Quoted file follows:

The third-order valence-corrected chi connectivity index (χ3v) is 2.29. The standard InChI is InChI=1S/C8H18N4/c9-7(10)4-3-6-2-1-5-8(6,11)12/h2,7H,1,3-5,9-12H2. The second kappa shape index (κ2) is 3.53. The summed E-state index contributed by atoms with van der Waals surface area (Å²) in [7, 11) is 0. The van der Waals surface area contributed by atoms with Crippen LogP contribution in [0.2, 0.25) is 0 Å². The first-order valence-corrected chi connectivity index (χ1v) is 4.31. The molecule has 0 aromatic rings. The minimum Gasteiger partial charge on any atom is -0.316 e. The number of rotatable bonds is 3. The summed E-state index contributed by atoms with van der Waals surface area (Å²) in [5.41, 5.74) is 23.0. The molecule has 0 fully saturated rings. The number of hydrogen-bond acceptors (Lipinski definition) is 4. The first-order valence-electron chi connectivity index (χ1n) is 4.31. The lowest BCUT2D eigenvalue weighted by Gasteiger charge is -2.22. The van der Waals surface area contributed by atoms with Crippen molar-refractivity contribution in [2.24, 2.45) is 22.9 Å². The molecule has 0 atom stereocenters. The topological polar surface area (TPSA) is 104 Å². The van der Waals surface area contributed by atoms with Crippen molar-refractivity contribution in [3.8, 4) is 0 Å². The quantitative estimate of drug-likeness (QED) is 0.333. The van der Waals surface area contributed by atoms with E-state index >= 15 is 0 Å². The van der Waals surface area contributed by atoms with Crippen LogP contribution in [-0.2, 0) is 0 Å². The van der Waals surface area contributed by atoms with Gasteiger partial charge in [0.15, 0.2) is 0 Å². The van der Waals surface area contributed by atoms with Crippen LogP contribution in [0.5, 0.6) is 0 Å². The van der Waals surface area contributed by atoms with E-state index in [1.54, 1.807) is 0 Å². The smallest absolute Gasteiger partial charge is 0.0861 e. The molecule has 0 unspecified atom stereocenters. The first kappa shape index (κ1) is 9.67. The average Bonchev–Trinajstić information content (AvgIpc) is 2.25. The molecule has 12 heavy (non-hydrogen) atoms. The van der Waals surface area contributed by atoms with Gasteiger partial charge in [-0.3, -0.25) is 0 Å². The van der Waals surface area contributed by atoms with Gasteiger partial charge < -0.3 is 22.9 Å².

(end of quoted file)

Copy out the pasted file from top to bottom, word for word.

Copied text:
The third-order valence-corrected chi connectivity index (χ3v) is 2.29. The standard InChI is InChI=1S/C8H18N4/c9-7(10)4-3-6-2-1-5-8(6,11)12/h2,7H,1,3-5,9-12H2. The second kappa shape index (κ2) is 3.53. The summed E-state index contributed by atoms with van der Waals surface area (Å²) in [7, 11) is 0. The van der Waals surface area contributed by atoms with Crippen LogP contribution in [0.2, 0.25) is 0 Å². The first-order valence-corrected chi connectivity index (χ1v) is 4.31. The molecule has 0 aromatic rings. The minimum Gasteiger partial charge on any atom is -0.316 e. The number of rotatable bonds is 3. The summed E-state index contributed by atoms with van der Waals surface area (Å²) in [5.41, 5.74) is 23.0. The molecule has 0 fully saturated rings. The number of hydrogen-bond acceptors (Lipinski definition) is 4. The first-order valence-electron chi connectivity index (χ1n) is 4.31. The lowest BCUT2D eigenvalue weighted by Gasteiger charge is -2.22. The van der Waals surface area contributed by atoms with Crippen molar-refractivity contribution in [2.24, 2.45) is 22.9 Å². The molecule has 0 atom stereocenters. The topological polar surface area (TPSA) is 104 Å². The van der Waals surface area contributed by atoms with Crippen molar-refractivity contribution in [3.8, 4) is 0 Å². The quantitative estimate of drug-likeness (QED) is 0.333. The van der Waals surface area contributed by atoms with E-state index >= 15 is 0 Å². The van der Waals surface area contributed by atoms with Crippen LogP contribution in [-0.2, 0) is 0 Å². The van der Waals surface area contributed by atoms with Gasteiger partial charge in [0.15, 0.2) is 0 Å². The van der Waals surface area contributed by atoms with Crippen LogP contribution in [0.5, 0.6) is 0 Å². The van der Waals surface area contributed by atoms with E-state index in [1.54, 1.807) is 0 Å². The smallest absolute Gasteiger partial charge is 0.0861 e. The molecule has 0 unspecified atom stereocenters. The first kappa shape index (κ1) is 9.67. The average Bonchev–Trinajstić information content (AvgIpc) is 2.25. The molecule has 12 heavy (non-hydrogen) atoms. The van der Waals surface area contributed by atoms with Gasteiger partial charge in [-0.3, -0.25) is 0 Å². The van der Waals surface area contributed by atoms with Gasteiger partial charge < -0.3 is 22.9 Å².